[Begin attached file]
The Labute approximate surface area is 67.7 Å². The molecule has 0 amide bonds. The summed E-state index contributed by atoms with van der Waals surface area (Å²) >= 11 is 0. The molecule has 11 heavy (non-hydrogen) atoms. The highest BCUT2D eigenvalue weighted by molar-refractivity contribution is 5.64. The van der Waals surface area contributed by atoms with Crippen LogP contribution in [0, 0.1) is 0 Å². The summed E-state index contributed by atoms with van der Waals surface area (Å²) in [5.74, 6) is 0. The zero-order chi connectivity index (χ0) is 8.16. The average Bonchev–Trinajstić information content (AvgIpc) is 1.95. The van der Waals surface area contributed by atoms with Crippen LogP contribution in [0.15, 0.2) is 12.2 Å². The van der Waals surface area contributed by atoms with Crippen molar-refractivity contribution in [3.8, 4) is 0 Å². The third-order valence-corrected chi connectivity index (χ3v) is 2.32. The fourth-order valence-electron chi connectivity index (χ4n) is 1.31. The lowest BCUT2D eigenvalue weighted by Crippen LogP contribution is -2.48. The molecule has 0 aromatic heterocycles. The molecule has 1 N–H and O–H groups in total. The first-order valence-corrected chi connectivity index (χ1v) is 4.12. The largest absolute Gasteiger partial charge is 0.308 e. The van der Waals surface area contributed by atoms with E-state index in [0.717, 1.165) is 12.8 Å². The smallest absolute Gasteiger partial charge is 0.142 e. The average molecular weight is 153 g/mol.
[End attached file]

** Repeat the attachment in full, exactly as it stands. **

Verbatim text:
The Labute approximate surface area is 67.7 Å². The molecule has 0 amide bonds. The summed E-state index contributed by atoms with van der Waals surface area (Å²) >= 11 is 0. The molecule has 11 heavy (non-hydrogen) atoms. The highest BCUT2D eigenvalue weighted by molar-refractivity contribution is 5.64. The van der Waals surface area contributed by atoms with Crippen LogP contribution in [0, 0.1) is 0 Å². The summed E-state index contributed by atoms with van der Waals surface area (Å²) in [5.74, 6) is 0. The zero-order chi connectivity index (χ0) is 8.16. The average Bonchev–Trinajstić information content (AvgIpc) is 1.95. The van der Waals surface area contributed by atoms with Crippen LogP contribution in [0.15, 0.2) is 12.2 Å². The van der Waals surface area contributed by atoms with Crippen molar-refractivity contribution in [3.8, 4) is 0 Å². The third-order valence-corrected chi connectivity index (χ3v) is 2.32. The fourth-order valence-electron chi connectivity index (χ4n) is 1.31. The lowest BCUT2D eigenvalue weighted by Crippen LogP contribution is -2.48. The molecule has 0 aromatic heterocycles. The molecule has 1 N–H and O–H groups in total. The first-order valence-corrected chi connectivity index (χ1v) is 4.12. The largest absolute Gasteiger partial charge is 0.308 e. The van der Waals surface area contributed by atoms with E-state index in [0.717, 1.165) is 12.8 Å². The smallest absolute Gasteiger partial charge is 0.142 e. The average molecular weight is 153 g/mol.